One of your areas of making that interests me is the Elf ears. Is Elf lore something you’ve been interested in for a while?
I’ve always identified more with full or half elves in Dungeons and Dragons because I have the same body type and I look younger than I am. While elves in Lord of the Rings are pictured as tall, elves in Dungeons and Dragons are shorter with tall person proportions. While I’m short for a human (158cm), this is the average height for a DnD elf.
You’re a big fan of sci-fi but you’ve not adapted a character to a steampunk version (that I can find). Is that something you’d like to do or have plans to do?
I’m actually not a huge fan of mashups in my own work. While it’s popular, that’s not what I aim for. I prefer to have my own original steampunk characters. Not only because I can look any way I like, but I have creative freedom.
What did you think of the new Star Wars film? I was on the side of the people who saw the similar plot line to A New Hope and was disappointed. When I saw what Abrams did with Star Trek I was really excited as well.
I loved the new Star Wars film. While it could have gone a lot of different ways, I’m glad it went more toward the traditional hero’s journey route. There are tons of similarities between the original films, but that’s what people wanted.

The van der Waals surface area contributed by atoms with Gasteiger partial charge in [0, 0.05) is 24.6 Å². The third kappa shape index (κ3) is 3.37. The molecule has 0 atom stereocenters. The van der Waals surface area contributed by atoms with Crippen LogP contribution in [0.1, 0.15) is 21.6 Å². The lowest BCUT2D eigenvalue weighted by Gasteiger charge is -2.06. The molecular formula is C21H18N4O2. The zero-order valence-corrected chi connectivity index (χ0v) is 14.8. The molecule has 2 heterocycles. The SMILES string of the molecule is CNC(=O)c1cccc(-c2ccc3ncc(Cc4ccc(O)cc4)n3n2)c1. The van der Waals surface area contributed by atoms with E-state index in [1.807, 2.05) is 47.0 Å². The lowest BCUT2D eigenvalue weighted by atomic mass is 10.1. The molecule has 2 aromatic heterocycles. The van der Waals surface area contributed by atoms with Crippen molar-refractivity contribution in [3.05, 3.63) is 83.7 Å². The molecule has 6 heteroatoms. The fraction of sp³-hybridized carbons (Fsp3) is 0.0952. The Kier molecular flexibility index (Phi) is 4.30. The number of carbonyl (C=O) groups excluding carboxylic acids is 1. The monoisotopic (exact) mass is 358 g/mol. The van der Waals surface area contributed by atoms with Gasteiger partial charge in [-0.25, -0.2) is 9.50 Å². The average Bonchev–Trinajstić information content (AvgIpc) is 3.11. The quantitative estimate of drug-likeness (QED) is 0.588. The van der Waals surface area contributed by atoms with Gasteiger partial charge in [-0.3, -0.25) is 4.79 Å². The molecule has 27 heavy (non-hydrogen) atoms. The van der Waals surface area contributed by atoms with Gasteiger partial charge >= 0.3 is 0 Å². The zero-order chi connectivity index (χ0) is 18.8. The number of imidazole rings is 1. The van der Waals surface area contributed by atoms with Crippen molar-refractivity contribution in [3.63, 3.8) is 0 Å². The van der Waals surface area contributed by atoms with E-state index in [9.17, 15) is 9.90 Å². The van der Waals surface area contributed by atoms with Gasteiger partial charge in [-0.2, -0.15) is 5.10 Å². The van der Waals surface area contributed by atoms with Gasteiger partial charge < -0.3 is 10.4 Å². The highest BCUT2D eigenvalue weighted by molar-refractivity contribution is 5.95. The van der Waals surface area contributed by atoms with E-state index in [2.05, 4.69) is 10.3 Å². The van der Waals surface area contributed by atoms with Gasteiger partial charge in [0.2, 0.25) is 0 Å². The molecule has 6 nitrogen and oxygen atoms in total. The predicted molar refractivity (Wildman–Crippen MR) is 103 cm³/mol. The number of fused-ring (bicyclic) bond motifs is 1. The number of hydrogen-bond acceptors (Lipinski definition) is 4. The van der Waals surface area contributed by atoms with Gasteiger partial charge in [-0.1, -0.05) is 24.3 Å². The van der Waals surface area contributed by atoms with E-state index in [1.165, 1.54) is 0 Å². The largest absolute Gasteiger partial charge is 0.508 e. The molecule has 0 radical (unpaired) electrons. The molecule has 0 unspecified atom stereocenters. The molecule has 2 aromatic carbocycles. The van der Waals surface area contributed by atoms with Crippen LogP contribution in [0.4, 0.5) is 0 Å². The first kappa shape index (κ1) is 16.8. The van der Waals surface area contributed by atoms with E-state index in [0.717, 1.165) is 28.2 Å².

Conventions and Cosplay
You’re a regular at conventions. Which was the first one you went to?
My first convention was seven years ago at Anime Expo located in Los Angeles. I joined a lot of my friends from anime club and it was a ton of fun. I have attended every year since then.
What inspired you to move into steampunk?
I had friends in high school who were interested in steampunk. While they eventually lost interest, I never did. Going to my first convention gave me a lot of inspiration especially because the League of STEAM hosted a steampunk panel there. I designed my first steampunk costume during that panel. I then started making jewellery and hand sewing costumes.